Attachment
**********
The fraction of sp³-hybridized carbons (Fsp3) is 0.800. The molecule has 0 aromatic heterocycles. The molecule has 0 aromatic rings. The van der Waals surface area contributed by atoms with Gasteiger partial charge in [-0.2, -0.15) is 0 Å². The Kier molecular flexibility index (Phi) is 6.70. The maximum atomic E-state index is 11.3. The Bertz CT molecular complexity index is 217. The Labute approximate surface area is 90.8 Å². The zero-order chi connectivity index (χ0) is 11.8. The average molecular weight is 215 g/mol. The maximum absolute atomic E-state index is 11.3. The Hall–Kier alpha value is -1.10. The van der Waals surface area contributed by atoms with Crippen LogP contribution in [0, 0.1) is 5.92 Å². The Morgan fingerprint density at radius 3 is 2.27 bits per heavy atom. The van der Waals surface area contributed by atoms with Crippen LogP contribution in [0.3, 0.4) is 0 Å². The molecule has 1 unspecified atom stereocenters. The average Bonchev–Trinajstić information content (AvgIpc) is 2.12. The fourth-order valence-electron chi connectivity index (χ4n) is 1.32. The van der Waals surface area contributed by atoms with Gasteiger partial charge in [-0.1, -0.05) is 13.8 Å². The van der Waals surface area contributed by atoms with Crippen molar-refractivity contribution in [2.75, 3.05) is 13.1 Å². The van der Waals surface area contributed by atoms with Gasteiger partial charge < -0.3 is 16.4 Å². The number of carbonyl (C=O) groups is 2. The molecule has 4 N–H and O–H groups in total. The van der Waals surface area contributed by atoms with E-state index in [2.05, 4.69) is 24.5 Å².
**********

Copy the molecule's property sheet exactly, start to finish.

The fraction of sp³-hybridized carbons (Fsp3) is 0.800. The molecule has 0 aromatic heterocycles. The molecule has 0 aromatic rings. The van der Waals surface area contributed by atoms with Gasteiger partial charge in [-0.2, -0.15) is 0 Å². The Kier molecular flexibility index (Phi) is 6.70. The maximum atomic E-state index is 11.3. The Bertz CT molecular complexity index is 217. The Labute approximate surface area is 90.8 Å². The zero-order chi connectivity index (χ0) is 11.8. The average molecular weight is 215 g/mol. The maximum absolute atomic E-state index is 11.3. The Hall–Kier alpha value is -1.10. The van der Waals surface area contributed by atoms with Crippen LogP contribution in [0, 0.1) is 5.92 Å². The Morgan fingerprint density at radius 3 is 2.27 bits per heavy atom. The van der Waals surface area contributed by atoms with Crippen LogP contribution in [0.3, 0.4) is 0 Å². The molecule has 1 unspecified atom stereocenters. The average Bonchev–Trinajstić information content (AvgIpc) is 2.12. The fourth-order valence-electron chi connectivity index (χ4n) is 1.32. The van der Waals surface area contributed by atoms with Gasteiger partial charge in [-0.1, -0.05) is 13.8 Å². The van der Waals surface area contributed by atoms with Crippen molar-refractivity contribution in [2.75, 3.05) is 13.1 Å². The van der Waals surface area contributed by atoms with Gasteiger partial charge < -0.3 is 16.4 Å². The number of carbonyl (C=O) groups is 2. The molecule has 4 N–H and O–H groups in total. The van der Waals surface area contributed by atoms with E-state index in [2.05, 4.69) is 24.5 Å².